For someone born in Poland during the war, who survived the Shoah in Vilna – the ‘Jerusalem of Lithuania‘ – someone whose father z”l was the editor of “Bloy Weiss,” the Zionist revisionist paper in Warsaw, whose father headed “Brith Hatzohar” in a DP camp in Austria from ’46 –’48 and whose “Beitar” commander in NYC was Misha Arens.
Someone who was also suspended from the yeshiva of Flatbush for three days and called a “Jewish fascist” by his principal, because he cut school to welcome Menachem Begin at La Guardia Airport in NYC.
A person who staged a protest in 1958 during a “machon hakaitz” [Summer camp] visit to Acre when the Jewish Agency forbade the group to visit the gallows room, for someone who was blackballed from becoming the CEO of the KKL-JNF in the USA because he once was a “Beitari” – this evening is very, very special.
Having been privileged to serve the Jewish people for many years, I have received various recognitions, but receiving the Begin Prize in the Begin Center, in Jerusalem, is one of the great honors of my life. This is so for three reasons.
First, because of the company I will keep with others who received this coveted award, like the late Ilan Ramon or the IDF’s home front command rescue unit for the residents of Sderot.
Second, because of the description of the award which is given to people or institutions who have done extraordinary things for Israel and the Jewish people. It is recognition for what has been my sacred mission throughout my entire adult life. Nothing could be more satisfying.
Third and above all else, is the fulfillment I get to have my name eternally linked to one of my heroes, one of the great leaders of the Jewish people.
As a survivor, a member of She’erith Ha-Pleita (The Saved Remnant), a fervent Zionist organization from my youth, and as a professional devoted to Israel’s well-being, I appreciate and value Menachem Begin for representing so many things I hold dear. He was a proud Jew. He was a leader. He was a patriot. And he knew that both words and actions matter.
One issue that has great relevance today is his decision to authorize the IAF to destroy the Iraqi nuclear reactor (at Osirak) in 1981. He did it primarily because he understood that the security and existence of the Jewish state was at risk, and he believed that Jews must defend themselves.
But in my view, he also did it because he was sending a message to the world, that the greatest threat to the world was when rogue nations get nuclear weapons.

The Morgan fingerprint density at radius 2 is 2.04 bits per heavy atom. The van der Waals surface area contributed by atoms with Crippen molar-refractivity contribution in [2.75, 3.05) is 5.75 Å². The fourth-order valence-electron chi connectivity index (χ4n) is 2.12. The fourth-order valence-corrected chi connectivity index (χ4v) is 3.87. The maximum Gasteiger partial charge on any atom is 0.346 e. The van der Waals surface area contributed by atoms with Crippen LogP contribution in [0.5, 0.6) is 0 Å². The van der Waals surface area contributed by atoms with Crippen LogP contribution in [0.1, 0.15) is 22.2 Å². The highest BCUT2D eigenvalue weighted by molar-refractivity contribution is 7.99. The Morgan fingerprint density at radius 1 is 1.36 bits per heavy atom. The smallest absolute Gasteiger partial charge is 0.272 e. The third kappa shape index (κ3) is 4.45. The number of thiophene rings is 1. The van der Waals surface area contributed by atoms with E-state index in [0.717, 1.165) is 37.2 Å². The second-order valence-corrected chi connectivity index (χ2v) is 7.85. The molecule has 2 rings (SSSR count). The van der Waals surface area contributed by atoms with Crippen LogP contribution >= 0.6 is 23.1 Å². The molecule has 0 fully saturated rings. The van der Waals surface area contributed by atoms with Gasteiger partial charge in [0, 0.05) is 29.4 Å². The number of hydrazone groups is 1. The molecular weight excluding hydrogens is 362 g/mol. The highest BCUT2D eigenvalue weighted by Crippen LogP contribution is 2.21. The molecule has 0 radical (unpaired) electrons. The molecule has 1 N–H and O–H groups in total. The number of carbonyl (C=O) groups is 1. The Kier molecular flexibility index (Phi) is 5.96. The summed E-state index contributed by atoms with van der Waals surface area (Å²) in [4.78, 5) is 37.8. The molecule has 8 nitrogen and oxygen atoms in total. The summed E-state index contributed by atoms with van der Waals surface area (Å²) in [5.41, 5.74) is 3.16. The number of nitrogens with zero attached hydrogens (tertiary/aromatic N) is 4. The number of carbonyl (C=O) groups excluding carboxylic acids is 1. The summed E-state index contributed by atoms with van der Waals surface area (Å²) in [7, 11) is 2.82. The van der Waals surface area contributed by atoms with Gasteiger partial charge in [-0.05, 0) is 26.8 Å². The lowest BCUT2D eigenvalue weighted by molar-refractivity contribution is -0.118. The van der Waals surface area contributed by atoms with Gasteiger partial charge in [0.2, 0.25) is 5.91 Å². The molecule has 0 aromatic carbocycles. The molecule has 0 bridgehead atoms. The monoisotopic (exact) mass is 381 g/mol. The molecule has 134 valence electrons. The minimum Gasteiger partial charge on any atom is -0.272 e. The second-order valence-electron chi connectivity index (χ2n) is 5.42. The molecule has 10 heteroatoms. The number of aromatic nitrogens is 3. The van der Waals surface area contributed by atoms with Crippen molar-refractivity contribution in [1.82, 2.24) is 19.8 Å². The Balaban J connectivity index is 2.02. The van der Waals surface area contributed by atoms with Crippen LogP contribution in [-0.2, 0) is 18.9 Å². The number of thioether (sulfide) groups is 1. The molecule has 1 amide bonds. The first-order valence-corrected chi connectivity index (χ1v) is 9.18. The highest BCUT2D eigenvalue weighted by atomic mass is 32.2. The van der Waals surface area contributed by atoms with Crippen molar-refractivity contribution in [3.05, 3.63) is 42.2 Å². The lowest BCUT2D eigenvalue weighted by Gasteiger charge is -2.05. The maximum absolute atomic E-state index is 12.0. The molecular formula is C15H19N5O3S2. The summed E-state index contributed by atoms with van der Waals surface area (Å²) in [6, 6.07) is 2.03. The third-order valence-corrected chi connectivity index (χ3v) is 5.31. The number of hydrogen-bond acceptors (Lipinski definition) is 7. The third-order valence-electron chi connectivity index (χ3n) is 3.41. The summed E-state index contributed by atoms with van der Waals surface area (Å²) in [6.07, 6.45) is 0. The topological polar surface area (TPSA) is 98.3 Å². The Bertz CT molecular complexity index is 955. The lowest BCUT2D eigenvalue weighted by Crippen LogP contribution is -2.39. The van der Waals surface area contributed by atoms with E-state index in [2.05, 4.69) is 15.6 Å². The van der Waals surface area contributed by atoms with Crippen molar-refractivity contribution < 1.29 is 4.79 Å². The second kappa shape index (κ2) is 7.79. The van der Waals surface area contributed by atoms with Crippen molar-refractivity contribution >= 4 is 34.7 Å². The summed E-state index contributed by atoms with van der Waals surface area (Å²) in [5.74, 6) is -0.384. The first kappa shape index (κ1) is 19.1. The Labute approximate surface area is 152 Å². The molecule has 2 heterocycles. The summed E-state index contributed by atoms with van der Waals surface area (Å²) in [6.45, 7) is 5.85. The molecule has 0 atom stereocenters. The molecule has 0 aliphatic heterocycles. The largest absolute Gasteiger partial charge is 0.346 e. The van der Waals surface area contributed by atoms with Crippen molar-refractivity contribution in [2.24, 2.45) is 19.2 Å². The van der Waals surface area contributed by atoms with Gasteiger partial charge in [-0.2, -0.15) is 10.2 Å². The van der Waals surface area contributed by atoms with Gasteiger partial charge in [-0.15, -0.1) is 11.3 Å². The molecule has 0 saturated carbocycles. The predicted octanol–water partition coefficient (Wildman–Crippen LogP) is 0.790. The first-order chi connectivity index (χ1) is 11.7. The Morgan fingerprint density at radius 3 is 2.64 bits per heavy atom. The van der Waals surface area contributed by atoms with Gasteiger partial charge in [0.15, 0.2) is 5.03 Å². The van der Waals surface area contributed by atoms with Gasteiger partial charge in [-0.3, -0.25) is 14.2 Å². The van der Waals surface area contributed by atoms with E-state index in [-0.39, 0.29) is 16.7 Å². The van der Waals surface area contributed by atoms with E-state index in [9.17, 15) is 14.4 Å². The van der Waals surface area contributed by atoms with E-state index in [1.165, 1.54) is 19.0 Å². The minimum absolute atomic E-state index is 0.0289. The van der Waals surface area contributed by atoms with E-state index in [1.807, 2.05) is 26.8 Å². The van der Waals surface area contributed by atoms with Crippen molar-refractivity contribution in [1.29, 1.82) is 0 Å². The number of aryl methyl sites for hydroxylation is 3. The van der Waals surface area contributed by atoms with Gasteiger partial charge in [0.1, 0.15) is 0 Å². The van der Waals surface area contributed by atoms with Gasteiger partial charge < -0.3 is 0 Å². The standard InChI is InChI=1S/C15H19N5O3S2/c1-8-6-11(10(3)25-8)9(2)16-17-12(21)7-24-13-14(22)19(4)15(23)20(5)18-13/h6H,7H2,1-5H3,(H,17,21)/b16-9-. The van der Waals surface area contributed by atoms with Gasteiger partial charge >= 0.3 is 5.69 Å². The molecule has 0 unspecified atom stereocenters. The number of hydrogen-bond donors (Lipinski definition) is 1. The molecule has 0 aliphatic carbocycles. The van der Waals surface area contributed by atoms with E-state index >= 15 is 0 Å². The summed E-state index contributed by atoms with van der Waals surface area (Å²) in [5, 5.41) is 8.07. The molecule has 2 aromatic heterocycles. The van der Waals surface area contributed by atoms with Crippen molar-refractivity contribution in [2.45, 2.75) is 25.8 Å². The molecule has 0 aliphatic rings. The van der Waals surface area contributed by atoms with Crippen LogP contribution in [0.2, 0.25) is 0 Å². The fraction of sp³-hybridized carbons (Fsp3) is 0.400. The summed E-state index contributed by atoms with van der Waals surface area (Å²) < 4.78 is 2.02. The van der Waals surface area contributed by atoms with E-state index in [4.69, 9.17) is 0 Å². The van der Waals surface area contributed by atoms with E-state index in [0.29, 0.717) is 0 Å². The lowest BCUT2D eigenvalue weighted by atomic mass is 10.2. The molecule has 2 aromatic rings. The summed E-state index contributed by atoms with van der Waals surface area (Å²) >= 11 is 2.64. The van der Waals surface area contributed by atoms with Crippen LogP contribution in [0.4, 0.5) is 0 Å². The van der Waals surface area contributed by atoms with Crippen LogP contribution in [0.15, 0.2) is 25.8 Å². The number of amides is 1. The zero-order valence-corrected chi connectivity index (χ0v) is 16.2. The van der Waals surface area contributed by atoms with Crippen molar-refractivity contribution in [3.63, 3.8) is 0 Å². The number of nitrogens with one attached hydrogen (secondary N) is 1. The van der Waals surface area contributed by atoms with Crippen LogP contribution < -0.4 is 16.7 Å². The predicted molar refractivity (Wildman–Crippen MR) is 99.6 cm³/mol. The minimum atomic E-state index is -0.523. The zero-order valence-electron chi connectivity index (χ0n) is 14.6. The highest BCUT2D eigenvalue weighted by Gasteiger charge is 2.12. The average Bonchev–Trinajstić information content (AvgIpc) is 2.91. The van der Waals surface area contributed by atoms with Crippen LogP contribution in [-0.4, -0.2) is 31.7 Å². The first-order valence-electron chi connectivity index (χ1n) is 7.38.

So his message was a great one for me and the Anti-Defamation League: first, stand up strong for yourself; then, in doing so, you will also be standing up for others.
My work for the Jewish people is in Begin’s spirit. I am proud of my Jewishness and for using my strength to defend our principles, and then because we deliver a message to the broader world about standing up against hate.
THE MENACHEM Begin Prize is a high moment in my life. Before concluding, I want to share with you a few of my encounters with Begin.
Arnold Foster and I were doing a 15-minute radio program called “Israel Report” and invited Begin for an interview. He answered our first question with 15 minutes of talk. We explained the format to him and recorded it again. Similarly, he gave a very long answer. We recorded for a third time. When I interrupted him in an effort to shorten the answers, he asked: “You don’t like my answers?” We made a further attempt. The show was never broadcast.
When Begin was elected prime minister, some in the American Jewish community were worried about his Yiddish shtetl image. I called Yechiel Kadishai and offered to help.
Yechiel consulted Begin and called back after a few hours to say that he (Begin) would appreciate our assistance.
We came to his office, and experts gave him some tips. They also offered assistance with his wardrobe.
Aliza, his wife, was not happy about it and claimed that she hadn’t done such a bad job dressing him for the last 40 years, nor since he became prime minister. Begin said to her: “Aliza, if this will help the Jewish people, what do you care? Why are you angry?” And we continued our work.
In Begin’s first visit to the US, everyone wanted him on their platform. The ADL could not compete with the United Jewish Appeal bonds and others.
Kadishai suggested we offer Begin something he couldn’t decline. We therefore initiated the Jabotinsky Prize, and Prime Minister Begin came to receive the award.
Finally, in a two-week period, Alex Schindler turned the American Jewish community’s perception of the prime minister from having been a terrorist to a respected leader. In honor for his contribution, Begin gave Schindler a state dinner, the only time this was done for a private person.
Begin was a great leader, orator, teacher and above all, a very gentle man.
This op-ed is based on remarks made by Abraham Foxman, national director of the Anti-Defamation League, upon the occasion of his receiving the Menachem Begin Award on Wednesday night.
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